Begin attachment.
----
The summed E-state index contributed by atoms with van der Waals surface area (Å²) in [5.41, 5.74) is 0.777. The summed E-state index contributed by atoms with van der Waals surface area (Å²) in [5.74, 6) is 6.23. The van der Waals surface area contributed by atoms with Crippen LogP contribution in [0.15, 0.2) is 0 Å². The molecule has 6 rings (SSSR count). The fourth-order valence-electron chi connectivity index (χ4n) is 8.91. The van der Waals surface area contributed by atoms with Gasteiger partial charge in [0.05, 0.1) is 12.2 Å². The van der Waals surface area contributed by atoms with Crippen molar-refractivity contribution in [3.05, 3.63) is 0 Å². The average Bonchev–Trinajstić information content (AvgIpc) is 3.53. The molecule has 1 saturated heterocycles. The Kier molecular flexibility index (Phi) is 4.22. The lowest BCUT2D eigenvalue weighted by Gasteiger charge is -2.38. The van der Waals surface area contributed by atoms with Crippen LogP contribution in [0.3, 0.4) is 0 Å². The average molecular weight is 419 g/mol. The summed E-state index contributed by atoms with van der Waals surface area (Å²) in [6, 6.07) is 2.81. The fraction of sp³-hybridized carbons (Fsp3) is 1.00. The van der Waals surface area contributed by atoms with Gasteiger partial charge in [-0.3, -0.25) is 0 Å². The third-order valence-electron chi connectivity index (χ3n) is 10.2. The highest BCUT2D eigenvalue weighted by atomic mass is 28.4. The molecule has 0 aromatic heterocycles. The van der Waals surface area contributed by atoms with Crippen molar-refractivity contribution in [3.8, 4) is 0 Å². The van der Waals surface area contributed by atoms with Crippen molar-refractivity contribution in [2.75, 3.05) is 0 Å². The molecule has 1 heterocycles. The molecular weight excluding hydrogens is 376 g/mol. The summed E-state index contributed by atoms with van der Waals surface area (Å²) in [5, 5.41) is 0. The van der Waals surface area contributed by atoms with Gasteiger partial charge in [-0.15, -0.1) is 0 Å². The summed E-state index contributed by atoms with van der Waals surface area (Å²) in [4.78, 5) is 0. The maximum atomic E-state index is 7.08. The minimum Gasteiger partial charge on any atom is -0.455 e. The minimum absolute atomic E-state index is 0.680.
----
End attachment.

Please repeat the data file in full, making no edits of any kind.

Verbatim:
The summed E-state index contributed by atoms with van der Waals surface area (Å²) in [5.41, 5.74) is 0.777. The summed E-state index contributed by atoms with van der Waals surface area (Å²) in [5.74, 6) is 6.23. The van der Waals surface area contributed by atoms with Crippen LogP contribution in [0.15, 0.2) is 0 Å². The molecule has 6 rings (SSSR count). The fourth-order valence-electron chi connectivity index (χ4n) is 8.91. The van der Waals surface area contributed by atoms with Gasteiger partial charge in [0.05, 0.1) is 12.2 Å². The van der Waals surface area contributed by atoms with Crippen molar-refractivity contribution in [3.05, 3.63) is 0 Å². The average Bonchev–Trinajstić information content (AvgIpc) is 3.53. The molecule has 1 saturated heterocycles. The Kier molecular flexibility index (Phi) is 4.22. The lowest BCUT2D eigenvalue weighted by Gasteiger charge is -2.38. The van der Waals surface area contributed by atoms with Crippen LogP contribution in [0.3, 0.4) is 0 Å². The average molecular weight is 419 g/mol. The summed E-state index contributed by atoms with van der Waals surface area (Å²) in [6, 6.07) is 2.81. The fraction of sp³-hybridized carbons (Fsp3) is 1.00. The van der Waals surface area contributed by atoms with Gasteiger partial charge in [-0.3, -0.25) is 0 Å². The third-order valence-electron chi connectivity index (χ3n) is 10.2. The highest BCUT2D eigenvalue weighted by atomic mass is 28.4. The molecule has 0 aromatic heterocycles. The van der Waals surface area contributed by atoms with Crippen molar-refractivity contribution in [3.8, 4) is 0 Å². The van der Waals surface area contributed by atoms with Crippen molar-refractivity contribution in [2.75, 3.05) is 0 Å². The molecule has 1 heterocycles. The molecular weight excluding hydrogens is 376 g/mol. The summed E-state index contributed by atoms with van der Waals surface area (Å²) in [5, 5.41) is 0. The van der Waals surface area contributed by atoms with Gasteiger partial charge in [-0.15, -0.1) is 0 Å². The summed E-state index contributed by atoms with van der Waals surface area (Å²) in [4.78, 5) is 0. The maximum atomic E-state index is 7.08. The minimum Gasteiger partial charge on any atom is -0.455 e. The minimum absolute atomic E-state index is 0.680.